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COUNTY: Yakima County
LOCATION DETAILS: From Naches, Wa, head west on Highway 410 towards Chinook Pass. The turnoff to Bumping Lake is about 30 miles from the summit of Chinook Pass.
We went on past Bumping Lake about 4 or 5 miles towards Deep Creek. It was the last 4-wheel drive trail before Deep Creek. This 4 wheel trail was about a mile long, ending in a swampy area.
NEAREST TOWN: Cliffdale
NEAREST ROAD: FR 162
OBSERVED: While on a family camping trip this summer, my husband, our two teenage boys, and our two Newfoundland dogs headed out towards Naches where my husband often hunts. We don't like "organized" camping, so we headed towards Bumping Lake in the Mt Baker/Snoqualmie National Forest. We had got a late start, and arrived at the lake about 8:00 pm. We continued on past the camping area at the dam about 4 or 5 miles towards the "Deep Creek" area, hoping for a secluded camping spot by the lake. We turned off on a four-wheel drive trail about a mile from Deep Creek. Found a campsite next to a swamp, and as it was getting late and almost dark, we decided to camp.
After setting up camp, about 10:00 pm, our dogs went absolutely nuts, barking and very excited...a few minutes later, a car arrived looking for a camp site, but turned and left. The dogs definitly heard this car well before we did, and did their job annoucing the presence of this "intruder."
We fired up the campfire and ate a late dinner, while getting comfortable with our surroundings. It was a mild night, it had been hot and dry for some time. About midnight our two boys headed off to bed. Our big male Newfoundland was chained to a tree about 5 yards away from the campsite. Our female Newf was at our feet, as usual. It was extremely quite where we were. My husband and I were sitting by the campfire relaxing when, out of the swamp beside us, not more than 100 to 200 feet away came a noise, a screem or a grunt that changed pitch to a screech and then ended in a grunt-huffing sound, lasting a long time. The dogs had not reacted at all until they heard this scream, when they went wild. My husband is a logger and advide hunter-outdoorsman, so I turned to him and asked "what was that?" From the look of his eyes and on his face, I knew that he did not know what it was. He has heard the voices of about every animal in the Pacific Northwest at some time in 30 plus years of being in the woods. Our oldest son came out of the tent and asked if "someone was messing with us." He thought it sounded very human-like.
Please remember that there was absolutely no noise, ie sticks or brush breaking or moving prior to the scream, and the dogs didn't detect anything around us, and they were extremely on edge in their new surroundings. We got the dogs settled down and began discussing possibilities of what was out there.
All was quite about 15 minutes later, when we heard what sounded like two sticks being hit together about 100 yards north of the original scream. The dogs once again went nuts. About another 15 minutes went by when we heard this same noise of sticks being hit together, this time farther away, about 300 yards north and the dogs once again did their thing. Whatever it was had moved silently through the brush in the swamp, apparently downwind from us as the dogs detected no movement between the noises.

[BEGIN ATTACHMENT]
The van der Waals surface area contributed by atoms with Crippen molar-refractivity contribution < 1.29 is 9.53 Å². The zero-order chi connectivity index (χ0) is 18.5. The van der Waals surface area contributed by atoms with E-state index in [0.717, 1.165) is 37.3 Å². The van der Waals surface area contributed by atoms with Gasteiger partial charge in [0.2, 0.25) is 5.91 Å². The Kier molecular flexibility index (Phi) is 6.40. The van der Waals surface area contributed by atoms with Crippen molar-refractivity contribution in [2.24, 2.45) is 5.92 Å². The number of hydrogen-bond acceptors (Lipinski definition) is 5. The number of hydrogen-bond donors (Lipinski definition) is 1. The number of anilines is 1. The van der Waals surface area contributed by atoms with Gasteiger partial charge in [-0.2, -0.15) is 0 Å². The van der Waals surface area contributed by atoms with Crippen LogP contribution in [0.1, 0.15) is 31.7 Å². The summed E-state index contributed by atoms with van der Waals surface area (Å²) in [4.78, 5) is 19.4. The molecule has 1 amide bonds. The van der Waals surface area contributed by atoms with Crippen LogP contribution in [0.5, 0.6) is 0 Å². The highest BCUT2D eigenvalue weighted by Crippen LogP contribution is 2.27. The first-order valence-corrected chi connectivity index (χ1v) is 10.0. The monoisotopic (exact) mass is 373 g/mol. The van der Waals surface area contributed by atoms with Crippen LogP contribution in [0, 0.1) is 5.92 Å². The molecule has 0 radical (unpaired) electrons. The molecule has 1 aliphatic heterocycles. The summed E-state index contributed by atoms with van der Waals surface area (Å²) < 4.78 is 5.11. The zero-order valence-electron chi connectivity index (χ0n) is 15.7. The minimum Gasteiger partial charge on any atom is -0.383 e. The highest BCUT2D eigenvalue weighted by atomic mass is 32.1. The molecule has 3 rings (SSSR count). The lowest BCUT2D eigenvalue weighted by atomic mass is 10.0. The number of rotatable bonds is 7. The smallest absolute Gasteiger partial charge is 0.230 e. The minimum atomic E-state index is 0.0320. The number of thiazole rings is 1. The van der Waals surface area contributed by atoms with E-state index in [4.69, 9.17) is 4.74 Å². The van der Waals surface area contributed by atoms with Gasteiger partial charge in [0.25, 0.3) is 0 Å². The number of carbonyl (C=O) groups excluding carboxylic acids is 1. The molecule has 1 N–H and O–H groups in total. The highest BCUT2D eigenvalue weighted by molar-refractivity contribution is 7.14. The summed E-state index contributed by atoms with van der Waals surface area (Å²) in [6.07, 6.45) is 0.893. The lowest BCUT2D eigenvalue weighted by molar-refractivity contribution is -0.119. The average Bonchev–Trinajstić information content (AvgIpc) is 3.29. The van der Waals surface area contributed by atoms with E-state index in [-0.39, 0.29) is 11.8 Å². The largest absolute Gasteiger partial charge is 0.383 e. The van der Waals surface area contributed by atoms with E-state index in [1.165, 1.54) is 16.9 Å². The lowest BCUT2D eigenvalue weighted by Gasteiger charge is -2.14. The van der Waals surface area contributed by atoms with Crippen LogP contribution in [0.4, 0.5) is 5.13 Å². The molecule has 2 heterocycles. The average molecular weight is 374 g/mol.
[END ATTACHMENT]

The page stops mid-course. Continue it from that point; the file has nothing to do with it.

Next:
About an hour later we found ourselves in the middle of a dry-lighting storm and heard no more unusal sounds.
The following morning my husband and sons went on a search of the area and found no tracks or broken brush around the swamp. We promptly packed up and moved to Deep Creek!
ALSO NOTICED: Of special interest to us is the noise of the sticks after the scream. It was either two sticks being hit together, or a stick hitting a tree. When we re-inacted the sounds to try and figure it out, the two sticks being hit together was the closest in our estimation.
OTHER WITNESSES: Myself, My husband, 2 sons and 2 dogs.
TIME AND CONDITIONS: About midnight, overcast, no moon. It had been very hot in the daytime, mild night. Thunder storm rolled overhead about 2:00 am very little rain with the storm.
ENVIRONMENT: This area was a pine and fir forest, scrubby high mountain timber. Big swamp area, at the far end of Bumping Lake.
A & G References: Pg. 49, B6
About BFRO Investigator Matthew Moneymaker:
Matthew Moneymaker is originally from the Los Feliz District of Los Angeles, California.
- Bachelor of Arts in English Literature from the University of California at Los Angeles (UCLA).
- Founder of the Bigfoot Field Researchers Organization,1995.
- Writer and co-producer of the Discovery Channel documentary "Sasquatch: Legend Meets Science", 2001.
- Co-producer of the TV Series "Mysterious Encounters" for the Outdoor Life Network (OLN Channel), 2002.
- Producer of the "2003 International Bigfoot Symposium" (Willow Creek Symposium) DVD set, 2004.
- Co-host of "Finding Bigfoot" on Animal Planet Channel, 2010 - 2017.
- Current Director of the BFRO